We all remember how Takeru Kobayashi, the hot dog–eating icon from Japan, absolutely ruled the Nathan's Hot Dog Eating Contest in the early 2000s, sending the event's popularity into the gastronomic stratosphere. After all, he snagged six consecutive titles between 2001 and 2006.
But where has Kobayashi been lately? One moment, he was gobbling down franks like there was no tomorrow, and the next moment, poof! He was off our radar faster than a speeding sausage.
We're curious to know what happened. Here's the scoop.
Did Takeru Kobayashi retire? What happened?
Kobayashi's reign as the hot dog hero was absolutely legendary. He put Nathan's Hot Dog Eating Contest on the map, and we can't help but wonder what wild feats of eating prowess he could have achieved if he kept chowing down those dogs. So what exactly happened? Well, it seems that fellow foodie Joey "Jaws" Chestnut burst onto the scene and dethroned the six-time Nathan's hot dog–eating champ, ending his reign.
In 2010, Kobayashi found himself caught up in a nasty contract dispute with Major League Eating (MLE), the folks who organize the famous Nathan's Hot Dog Eating Contest, and following that incident, he refused to sign with the company. In a 2010 conversation with New York's Daily News, Takeru said, "They want complete control over me. I just want to compete and do what I love. They are trying to take away my freedom."
Because he did not sign with MLE, he effectively ended up being banned from competing in that year's Nathan's Famous Fourth of July hot dog–eating competition. He did hold out hope for a while, though, and he told New York's Daily News: "I want to be in it more than anything. I am hoping they will change their mind. If I compete, I guarantee I'll win."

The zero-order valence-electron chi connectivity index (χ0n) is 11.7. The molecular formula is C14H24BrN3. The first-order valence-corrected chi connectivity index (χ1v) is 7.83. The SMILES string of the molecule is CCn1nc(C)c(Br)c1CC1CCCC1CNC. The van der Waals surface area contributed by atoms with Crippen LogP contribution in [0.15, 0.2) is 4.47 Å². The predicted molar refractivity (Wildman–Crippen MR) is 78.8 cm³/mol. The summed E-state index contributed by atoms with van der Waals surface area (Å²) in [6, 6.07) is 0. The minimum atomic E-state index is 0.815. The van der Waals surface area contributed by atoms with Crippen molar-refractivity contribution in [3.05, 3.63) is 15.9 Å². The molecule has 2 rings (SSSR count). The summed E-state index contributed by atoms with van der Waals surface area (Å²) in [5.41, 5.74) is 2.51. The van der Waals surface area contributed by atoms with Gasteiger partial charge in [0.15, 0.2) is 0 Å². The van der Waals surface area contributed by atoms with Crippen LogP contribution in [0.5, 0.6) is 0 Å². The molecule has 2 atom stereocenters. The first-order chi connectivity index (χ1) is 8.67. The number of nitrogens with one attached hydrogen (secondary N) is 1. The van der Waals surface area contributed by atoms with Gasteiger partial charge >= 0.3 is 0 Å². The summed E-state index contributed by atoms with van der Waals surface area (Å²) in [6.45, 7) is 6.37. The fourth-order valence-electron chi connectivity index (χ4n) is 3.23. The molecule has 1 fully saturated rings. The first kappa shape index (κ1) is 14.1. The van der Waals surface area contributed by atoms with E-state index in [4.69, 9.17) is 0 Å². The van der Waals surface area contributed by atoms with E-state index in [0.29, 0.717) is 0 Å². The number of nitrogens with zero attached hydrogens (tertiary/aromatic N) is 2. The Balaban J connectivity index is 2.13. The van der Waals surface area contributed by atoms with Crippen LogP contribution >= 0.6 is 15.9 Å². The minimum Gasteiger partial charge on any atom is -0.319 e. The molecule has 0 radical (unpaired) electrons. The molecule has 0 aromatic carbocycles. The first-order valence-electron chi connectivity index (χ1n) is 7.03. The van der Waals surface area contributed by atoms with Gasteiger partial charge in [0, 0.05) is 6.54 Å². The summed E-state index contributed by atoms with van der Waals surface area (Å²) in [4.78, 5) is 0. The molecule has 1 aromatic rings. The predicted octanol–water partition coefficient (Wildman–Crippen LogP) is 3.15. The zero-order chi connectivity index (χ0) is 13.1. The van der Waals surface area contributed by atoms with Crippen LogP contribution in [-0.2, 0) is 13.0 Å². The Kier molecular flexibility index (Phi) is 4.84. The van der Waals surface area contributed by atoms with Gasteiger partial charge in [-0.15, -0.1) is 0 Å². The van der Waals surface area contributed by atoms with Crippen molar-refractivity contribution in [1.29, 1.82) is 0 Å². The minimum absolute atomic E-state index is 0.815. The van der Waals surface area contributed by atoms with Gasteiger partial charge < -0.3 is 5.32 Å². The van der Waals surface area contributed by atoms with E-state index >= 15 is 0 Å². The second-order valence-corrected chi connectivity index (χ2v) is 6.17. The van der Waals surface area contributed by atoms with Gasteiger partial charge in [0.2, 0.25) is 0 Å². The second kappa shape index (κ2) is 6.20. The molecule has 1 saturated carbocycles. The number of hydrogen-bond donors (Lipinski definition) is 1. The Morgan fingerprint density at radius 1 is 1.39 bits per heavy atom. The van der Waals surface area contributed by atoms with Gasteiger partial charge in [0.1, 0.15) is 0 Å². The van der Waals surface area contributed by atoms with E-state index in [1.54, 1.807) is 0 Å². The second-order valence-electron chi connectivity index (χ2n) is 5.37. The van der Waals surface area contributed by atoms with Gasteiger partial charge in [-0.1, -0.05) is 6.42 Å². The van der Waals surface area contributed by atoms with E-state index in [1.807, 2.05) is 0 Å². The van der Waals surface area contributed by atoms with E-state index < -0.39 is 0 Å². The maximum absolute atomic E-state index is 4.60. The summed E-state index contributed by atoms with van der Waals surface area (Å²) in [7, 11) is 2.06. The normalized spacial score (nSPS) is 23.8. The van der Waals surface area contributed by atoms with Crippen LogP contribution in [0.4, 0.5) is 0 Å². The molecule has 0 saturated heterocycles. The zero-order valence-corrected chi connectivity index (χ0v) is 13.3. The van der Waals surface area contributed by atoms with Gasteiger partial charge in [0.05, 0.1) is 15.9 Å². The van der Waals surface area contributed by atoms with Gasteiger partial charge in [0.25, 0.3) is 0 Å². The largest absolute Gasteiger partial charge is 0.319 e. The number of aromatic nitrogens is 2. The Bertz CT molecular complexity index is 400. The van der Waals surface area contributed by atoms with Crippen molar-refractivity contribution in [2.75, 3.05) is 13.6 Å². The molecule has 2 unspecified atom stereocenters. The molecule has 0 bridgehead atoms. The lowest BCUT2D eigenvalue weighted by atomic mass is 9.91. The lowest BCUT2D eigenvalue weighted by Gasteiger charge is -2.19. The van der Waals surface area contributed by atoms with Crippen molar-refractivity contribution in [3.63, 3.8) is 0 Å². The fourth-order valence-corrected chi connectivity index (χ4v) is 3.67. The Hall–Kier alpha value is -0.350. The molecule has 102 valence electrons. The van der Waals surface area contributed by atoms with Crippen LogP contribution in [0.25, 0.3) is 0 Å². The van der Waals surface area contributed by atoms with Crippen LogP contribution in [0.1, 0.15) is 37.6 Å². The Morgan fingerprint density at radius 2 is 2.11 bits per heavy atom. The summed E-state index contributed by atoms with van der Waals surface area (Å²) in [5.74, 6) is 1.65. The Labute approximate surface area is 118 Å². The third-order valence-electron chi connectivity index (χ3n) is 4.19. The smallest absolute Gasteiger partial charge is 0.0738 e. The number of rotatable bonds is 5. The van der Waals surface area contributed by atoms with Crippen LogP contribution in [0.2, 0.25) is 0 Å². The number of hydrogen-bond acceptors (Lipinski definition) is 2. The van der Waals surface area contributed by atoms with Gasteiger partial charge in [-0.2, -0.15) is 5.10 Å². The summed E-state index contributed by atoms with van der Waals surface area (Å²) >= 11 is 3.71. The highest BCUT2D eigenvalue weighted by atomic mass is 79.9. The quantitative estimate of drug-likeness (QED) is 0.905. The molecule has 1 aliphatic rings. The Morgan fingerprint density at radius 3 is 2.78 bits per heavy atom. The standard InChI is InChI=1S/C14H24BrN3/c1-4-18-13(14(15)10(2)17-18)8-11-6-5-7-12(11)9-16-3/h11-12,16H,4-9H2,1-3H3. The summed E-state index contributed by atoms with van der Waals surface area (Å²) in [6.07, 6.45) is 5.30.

Safe to say, this didn't pan out.
Soon after, things reached a fever pitch when Kobayashi jumped the stage of the Nathan's Hot Dog Eating Contest and eventually ended up in handcuffs. The details are a bit hazy, but Kobayashi insists he did it to appease his fans who were going ape****, and also to give Chestnut a shoutout for his win.
“He got excited when people chanted his name after the contest .... so he jumped up on the stage because he wanted his fans to see him and (he thought) maybe they would chant, 'Let him eat,'" his manager (and wife) Maggie James explained to CNN at the time.
We haven't heard much from the champion on a largely publicized scale since 2011, but he has since participated in some other food challenges, including the Gringo Bandito Taco Challenge.
In 2019, he was part of an ESPN 30 for 30 documentary as well. Ahead of the premiere, he told the Daily Beast he had no desire to return to the Nathan's competition.
“After enjoying my own freedom, I’ve realized I have this growing sense of how satisfied and happy I am that I made the choice to not be with something I didn’t believe in," he said. "So it’s hard to find any desire to go there again.”